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Tangerine provides new cancer treatment

Researchers believe that they may be able to develop a new cancer treatment from tangerine peel, having isolated a compound that can kill some cancer cells.

Presenting their findings at the British Pharmaceutical Conference, researchers from the Leicester School of Pharmacy revealed that a compound called Salvestrol Q40, derived from tangerine peel, was able to destroy human cancer cells.

Dr Hoon Tan, a medical chemist, commented: "Salvestrols may offer a new mechanism of dietary anti-cancer action. Indeed, the depletion of salvestrols in the modern diet is due to the fact that many people no longer eat the skin of fruits and this may be a major contributory factor to the increasing incidence of some cancers in the human population."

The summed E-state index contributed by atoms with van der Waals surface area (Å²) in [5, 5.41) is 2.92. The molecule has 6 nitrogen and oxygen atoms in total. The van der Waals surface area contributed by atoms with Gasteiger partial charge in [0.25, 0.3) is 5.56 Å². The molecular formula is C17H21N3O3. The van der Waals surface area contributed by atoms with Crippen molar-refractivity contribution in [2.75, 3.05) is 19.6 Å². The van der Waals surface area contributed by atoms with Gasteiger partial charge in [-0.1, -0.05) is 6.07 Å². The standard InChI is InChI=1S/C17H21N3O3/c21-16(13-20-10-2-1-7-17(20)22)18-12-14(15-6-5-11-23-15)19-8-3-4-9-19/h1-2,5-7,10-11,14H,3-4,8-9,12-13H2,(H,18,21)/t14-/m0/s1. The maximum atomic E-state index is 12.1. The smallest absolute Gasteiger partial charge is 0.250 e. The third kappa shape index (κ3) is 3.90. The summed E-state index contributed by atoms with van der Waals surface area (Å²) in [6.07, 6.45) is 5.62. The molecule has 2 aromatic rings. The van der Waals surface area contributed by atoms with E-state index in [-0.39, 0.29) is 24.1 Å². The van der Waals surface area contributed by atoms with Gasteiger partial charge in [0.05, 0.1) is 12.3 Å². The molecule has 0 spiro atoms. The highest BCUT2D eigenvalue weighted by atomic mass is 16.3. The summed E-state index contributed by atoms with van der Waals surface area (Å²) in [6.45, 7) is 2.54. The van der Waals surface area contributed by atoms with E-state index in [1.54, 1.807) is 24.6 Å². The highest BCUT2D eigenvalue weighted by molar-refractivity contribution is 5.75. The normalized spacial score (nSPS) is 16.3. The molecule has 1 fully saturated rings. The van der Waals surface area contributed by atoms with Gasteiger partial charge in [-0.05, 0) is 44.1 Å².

Dr Tan said that the finding was "very exciting", although he noted that the research is still in its early days.

Dr Julie Sharp, Cancer Research UK's science information manager, told the BBC: "Many naturally occurring substances have anti-cancer properties, but while this research shows that salvestrols have an effect on cells in the laboratory, there is no evidence that they have a similar effect in patients.

"Clinical trials would be needed to tell us if these substances could be developed into a cancer treatment."

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